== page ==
Hello. Welcome to this week’s edition of The Slam – a feature that couldn’t have a more appropriate name this week, because it seems we have our first Twitter spat of 2019!

The first event of the year on the European Tour is here in the shape of the Abu Dhabi HSBC Championship.

It’s a bit odd having the tournament run from Wednesday to Saturday – it’s to accommodate football’s Asian Cup which is taking place in the Emirate, if you’re interested – and it’s left us all wondering what day it is. It’s the week between Christmas and New Year all over again.

So what’s happened now? Well you might remember an incident a long, long time ago – the 2013 BMW Masters in Shanghai, to be precise – where Simon Dyson, co-leading at the time, was disqualified after being caught using his ball to press down a spike mark on the line of a short par putt.

It got quite messy after that. Dyson was found guilty of a “serious breach” of the European Tour’s code of behaviour, handed a hefty fine to the tune of about 40 grand, and suspended for two months. Dyson said at the time he wasn’t deliberately breaking the rules and called it “the worst moment of [his] career”, a career that never really recovered.

Fast forward to January 2019 and the updated Rules of Golf state that you can indeed now repair those pesky spike marks. I bet Dyson was dreading this day.

Gonzalo Fernandez-Castano, who was the largest beneficiary of Dyson’s DQ, winning his seventh and, as it turns out, latest European Tour title, couldn’t resist.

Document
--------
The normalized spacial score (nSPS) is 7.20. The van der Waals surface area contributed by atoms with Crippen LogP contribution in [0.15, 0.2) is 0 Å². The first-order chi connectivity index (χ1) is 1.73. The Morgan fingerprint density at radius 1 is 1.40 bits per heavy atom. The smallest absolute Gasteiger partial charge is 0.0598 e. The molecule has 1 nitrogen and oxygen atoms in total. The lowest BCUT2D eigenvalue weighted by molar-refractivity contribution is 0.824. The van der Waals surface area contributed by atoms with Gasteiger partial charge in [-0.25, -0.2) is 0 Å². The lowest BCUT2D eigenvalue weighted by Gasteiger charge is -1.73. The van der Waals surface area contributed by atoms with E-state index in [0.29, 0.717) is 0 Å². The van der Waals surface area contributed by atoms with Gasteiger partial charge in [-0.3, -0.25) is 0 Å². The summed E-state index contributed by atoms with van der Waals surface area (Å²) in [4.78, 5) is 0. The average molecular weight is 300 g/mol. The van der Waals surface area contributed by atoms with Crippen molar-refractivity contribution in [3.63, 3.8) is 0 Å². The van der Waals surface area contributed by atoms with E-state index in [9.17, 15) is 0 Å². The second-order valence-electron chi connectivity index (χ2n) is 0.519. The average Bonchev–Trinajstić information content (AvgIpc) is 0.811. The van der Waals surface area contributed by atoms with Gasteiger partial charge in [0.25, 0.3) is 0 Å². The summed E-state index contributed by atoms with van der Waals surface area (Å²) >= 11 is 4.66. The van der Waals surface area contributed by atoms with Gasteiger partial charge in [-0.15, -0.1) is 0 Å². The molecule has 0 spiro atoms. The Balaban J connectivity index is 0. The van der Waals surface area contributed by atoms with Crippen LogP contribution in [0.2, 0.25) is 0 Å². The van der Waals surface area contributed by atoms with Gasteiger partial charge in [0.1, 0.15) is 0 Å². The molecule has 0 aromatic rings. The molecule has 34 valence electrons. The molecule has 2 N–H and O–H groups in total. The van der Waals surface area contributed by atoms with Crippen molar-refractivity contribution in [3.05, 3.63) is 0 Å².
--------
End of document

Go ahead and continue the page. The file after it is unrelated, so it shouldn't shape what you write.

When it was suggested to GFC that he at least tag Dyson in the tweet, he replied:

Dyson should have probably sucked it up (ah-oh!) and let it slide, but he just couldn’t resist. In a later deleted tweet he said GFC “hasn’t got the f***ing balls” to tag him, before calling the Spaniard a “sad little man”.

Dyson replied to a couple of tweets insisting that he “can’t be arsed”, that “some of us have actually moved on”, and how he “didn’t bite six years ago so not going to start now”.

He then ended the chat like we all do in 2019, with an inspirational quote:

Fernandez-Castano wasn’t done, though. When Andrew Murray – the former European Tour player, not the tennis legend – called him out, he replied with a video of the incident:

Now if you’re anything like me, you long for the days when sports stars slagged each other off in press conferences, or post-match interviews, or just straight up to their face.

God bless Patrick Reed for keeping it old school.

Tour de Poults

Ian Poulter’s opening round of 66 on Wednesday shouldn’t come as a surprise, until you find out he’d essentially been in the air for two straight days beforehand.

Poulter left Hawaii on Sunday after a T33 finish at the Sony Open – a tournament in which he was only playing because he’d been a very naughty boy – and arrived in his Abu Dhabi hotel, via LA and Dubai, at 10.15pm on Tuesday night, barely 12 hours before his tee time.

I’ll let the Postman himself deliver (ay-oh!) the story:

Short changed

The Matt Kuchar story is rumbling on. If you’re not sure what I’m talking about, you can catch up here, but Tom Gillis, the man who brought this to the world’s attention, was tweeted by a man named Marc Graubart on Tuesday:

He was then asked:

Gillis himself added:

I think it’s safe to say we haven’t heard the end of this one.

Ho Sung Joy

Rejoice! The man with golf’s best swing is on his way to the PGA Tour after accepting an invite to next month’s Pebble Beach Pro-Am.

Choi is in action at the Singapore Open at Sentosa Golf Club this week, so let’s enjoy his “fisherman’s swing” in slow motion…

Also headed to Pebble Beach is Club Pro Guy, the Mexican mini-tour legend turned coach whose claim to fame is an eight-hole par streak at the 1998 Yucatan Masters. He issued this statement:

Spare a thought for Bill Murray, who won’t be centre of attention at this event for the first time since 1984.

That’s it from me. Here are some bits the proper journalists on my team wrote this week that you should definitely read…